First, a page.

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Federal government to get much of Prince's estate

The death of Prince at just 57 years of age in April 2016 left music fans in Georgia and across the country saddened. The iconic performer reinvented himself on a number of occasions during a glittering career that spanned more than four decades, but his failure to put even the most basic of estate plans into effect has benefited the federal government at the expense of his heirs. Experts say that estate taxes will claim more than half of Prince's estate, which has been valued at about $200 million, but they also point out that this could have been prevented fairly easily with some prudent estate planning.

Prince did not write a will before he died, and this means that the bulk of his estate is subject to federal estate taxes of 40 percent. Minnesota's estate taxes will swallow another 16 percent of the late singer's assets. However, tax and estate planning experts say that virtually all of this exposure could have been avoided if Prince had placed his assets into trusts. Trusts also allow estates to avoid the public probate process.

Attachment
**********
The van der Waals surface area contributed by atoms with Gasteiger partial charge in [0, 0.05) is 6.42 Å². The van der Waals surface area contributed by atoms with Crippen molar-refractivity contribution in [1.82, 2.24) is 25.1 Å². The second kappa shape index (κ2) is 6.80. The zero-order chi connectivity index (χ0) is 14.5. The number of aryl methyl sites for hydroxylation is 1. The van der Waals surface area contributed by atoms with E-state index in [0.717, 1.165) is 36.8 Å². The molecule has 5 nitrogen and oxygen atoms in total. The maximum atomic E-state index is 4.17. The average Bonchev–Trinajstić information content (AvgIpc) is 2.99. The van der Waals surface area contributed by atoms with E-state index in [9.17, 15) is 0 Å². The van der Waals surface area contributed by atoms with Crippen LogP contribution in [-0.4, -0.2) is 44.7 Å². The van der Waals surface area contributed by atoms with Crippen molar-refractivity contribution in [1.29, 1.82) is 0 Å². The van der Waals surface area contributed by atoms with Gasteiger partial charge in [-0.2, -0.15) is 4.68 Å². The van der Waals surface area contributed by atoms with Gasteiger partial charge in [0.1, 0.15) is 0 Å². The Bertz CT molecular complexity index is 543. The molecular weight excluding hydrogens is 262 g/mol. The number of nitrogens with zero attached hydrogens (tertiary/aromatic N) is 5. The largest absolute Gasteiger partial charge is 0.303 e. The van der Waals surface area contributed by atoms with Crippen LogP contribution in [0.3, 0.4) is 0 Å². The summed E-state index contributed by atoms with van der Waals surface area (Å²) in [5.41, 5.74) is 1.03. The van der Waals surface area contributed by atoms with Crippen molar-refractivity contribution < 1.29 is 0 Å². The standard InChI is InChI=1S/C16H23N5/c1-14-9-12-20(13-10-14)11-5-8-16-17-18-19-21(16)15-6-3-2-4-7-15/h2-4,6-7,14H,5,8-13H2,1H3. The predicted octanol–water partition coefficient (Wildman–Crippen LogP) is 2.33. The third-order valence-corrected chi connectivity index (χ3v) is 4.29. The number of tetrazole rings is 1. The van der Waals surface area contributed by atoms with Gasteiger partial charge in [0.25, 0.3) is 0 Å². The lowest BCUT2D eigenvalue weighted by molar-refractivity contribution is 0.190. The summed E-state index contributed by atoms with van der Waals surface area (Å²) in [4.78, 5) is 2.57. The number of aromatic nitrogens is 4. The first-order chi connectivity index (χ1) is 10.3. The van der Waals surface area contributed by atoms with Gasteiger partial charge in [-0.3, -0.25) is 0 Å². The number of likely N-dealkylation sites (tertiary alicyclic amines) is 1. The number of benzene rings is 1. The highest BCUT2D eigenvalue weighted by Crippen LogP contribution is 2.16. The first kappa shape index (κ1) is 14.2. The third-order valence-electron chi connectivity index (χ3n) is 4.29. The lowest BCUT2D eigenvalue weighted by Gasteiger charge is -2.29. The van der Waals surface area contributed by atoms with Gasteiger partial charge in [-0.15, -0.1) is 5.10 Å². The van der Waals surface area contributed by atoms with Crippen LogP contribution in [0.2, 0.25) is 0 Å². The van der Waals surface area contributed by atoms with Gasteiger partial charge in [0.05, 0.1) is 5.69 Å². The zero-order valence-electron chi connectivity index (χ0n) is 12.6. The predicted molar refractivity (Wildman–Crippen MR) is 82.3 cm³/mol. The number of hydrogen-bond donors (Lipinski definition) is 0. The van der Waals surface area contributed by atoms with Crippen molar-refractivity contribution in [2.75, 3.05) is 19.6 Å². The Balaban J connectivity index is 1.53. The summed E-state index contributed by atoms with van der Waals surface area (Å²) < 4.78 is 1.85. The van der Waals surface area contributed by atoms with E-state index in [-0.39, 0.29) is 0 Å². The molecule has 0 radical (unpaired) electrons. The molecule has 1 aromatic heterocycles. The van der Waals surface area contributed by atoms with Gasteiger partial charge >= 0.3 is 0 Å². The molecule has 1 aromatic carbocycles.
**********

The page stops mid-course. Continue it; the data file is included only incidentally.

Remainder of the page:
Avoiding taxes is not the only reason to develop an estate plan. Prince's heirs are expected to share his assets equally after the tax bills have been paid, but placing a dollar value on his music catalog could become a drawn out and contentious process. Michael Jackson died in 2009, but the dispute between his estate and the IRS has yet to be settled.

Sparing loved ones from inheritance disputes is one of the chief benefits of estate planning, but many individuals delay these conversations because they feel that they have plenty of time. Attorneys with tax and estate planning experience could explain how addressing these important matters can provide peace of mind, and they could also show how using trusts could reduce estate tax exposure, keep personal matters private and provide control over when and how assets will be distributed.

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